ATLANTA—The VA has rolled out a number of telehealth initiatives over the last years, with remote visits to dermatologists being offered to more and more veterans.
But how well is the program working?
A new study maintained that teledermatology is comparable to face-to-face visits in providing accurate diagnoses and effective treatments, but it is not clear how patients feel about teledermatology models that more directly convey provider recommendations to patients.
The report in the Journal of the American Academy of Dermatology discussed results of efforts to assess patient satisfaction with the teledermatology service at the Atlanta VAMC.1
Emory University-led researchers conducted a cross-sectional, phone-based questionnaire study of 175 AVAMC teledermatology patients to investigate patient satisfaction. The first phase, involving 100 patients, compared teleconsultative and models, while the second phase, with 75 patients, compared those who received one of three possible consult outcomes: (1) reassurance, (2) appointment for biopsy or (3) appointment for face-to-face evaluation.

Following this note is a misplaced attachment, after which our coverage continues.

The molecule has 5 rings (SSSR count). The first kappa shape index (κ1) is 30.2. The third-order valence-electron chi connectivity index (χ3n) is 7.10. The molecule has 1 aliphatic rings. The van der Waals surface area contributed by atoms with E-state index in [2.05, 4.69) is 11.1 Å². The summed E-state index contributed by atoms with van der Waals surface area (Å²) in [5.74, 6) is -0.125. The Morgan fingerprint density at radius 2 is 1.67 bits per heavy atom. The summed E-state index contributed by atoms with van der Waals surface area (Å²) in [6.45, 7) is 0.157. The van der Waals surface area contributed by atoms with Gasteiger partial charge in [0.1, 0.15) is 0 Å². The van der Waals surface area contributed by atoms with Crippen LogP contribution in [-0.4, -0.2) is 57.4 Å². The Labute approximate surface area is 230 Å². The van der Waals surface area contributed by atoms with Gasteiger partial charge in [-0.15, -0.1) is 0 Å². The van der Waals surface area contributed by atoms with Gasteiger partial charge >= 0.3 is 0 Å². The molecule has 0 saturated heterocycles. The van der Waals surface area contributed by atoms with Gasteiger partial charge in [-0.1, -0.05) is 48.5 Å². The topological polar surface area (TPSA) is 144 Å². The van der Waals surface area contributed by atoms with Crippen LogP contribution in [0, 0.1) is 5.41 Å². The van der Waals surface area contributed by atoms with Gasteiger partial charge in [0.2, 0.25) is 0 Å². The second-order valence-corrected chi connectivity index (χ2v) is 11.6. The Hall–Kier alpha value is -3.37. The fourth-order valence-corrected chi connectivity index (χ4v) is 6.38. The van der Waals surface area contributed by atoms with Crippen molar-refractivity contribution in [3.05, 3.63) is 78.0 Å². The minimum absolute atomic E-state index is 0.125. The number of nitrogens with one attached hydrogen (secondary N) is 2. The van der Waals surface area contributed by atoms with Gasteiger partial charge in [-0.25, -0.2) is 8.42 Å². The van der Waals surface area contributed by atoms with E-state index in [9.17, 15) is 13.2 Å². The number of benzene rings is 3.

Researchers reported no statistically significant differences in satisfaction between patients who were seen with the telemedicine and teleconsultative models. “Patients who received appointments for face-to-face evaluation or biopsy were more satisfied than patients who received reassurance only,” study authors concluded. “Both phases were remarkable for high patient satisfaction among all cohorts.”
The researchers cautioned that the study was performed at a single VA medical center and is vulnerable to both nonresponse bias and recall bias, but added, “Overall, patients are satisfied with teledermatology services at the AVAMC. Strong partnership with referring primary care providers and clear delineation of responsibilities is vital to the teledermatology process.”
1 Baranowski MLH, Balakrishnan V, Chen SC. Patient Satisfaction with the Veteran’s Administration Teledermatology Service. J Am Acad Dermatol. 2019 Jan 28. pii: S0190-9622(19)30143-4. doi: 10.1016/j.jaad.2019.01.036. [Epub ahead of print] PubMed PMID: 30703451.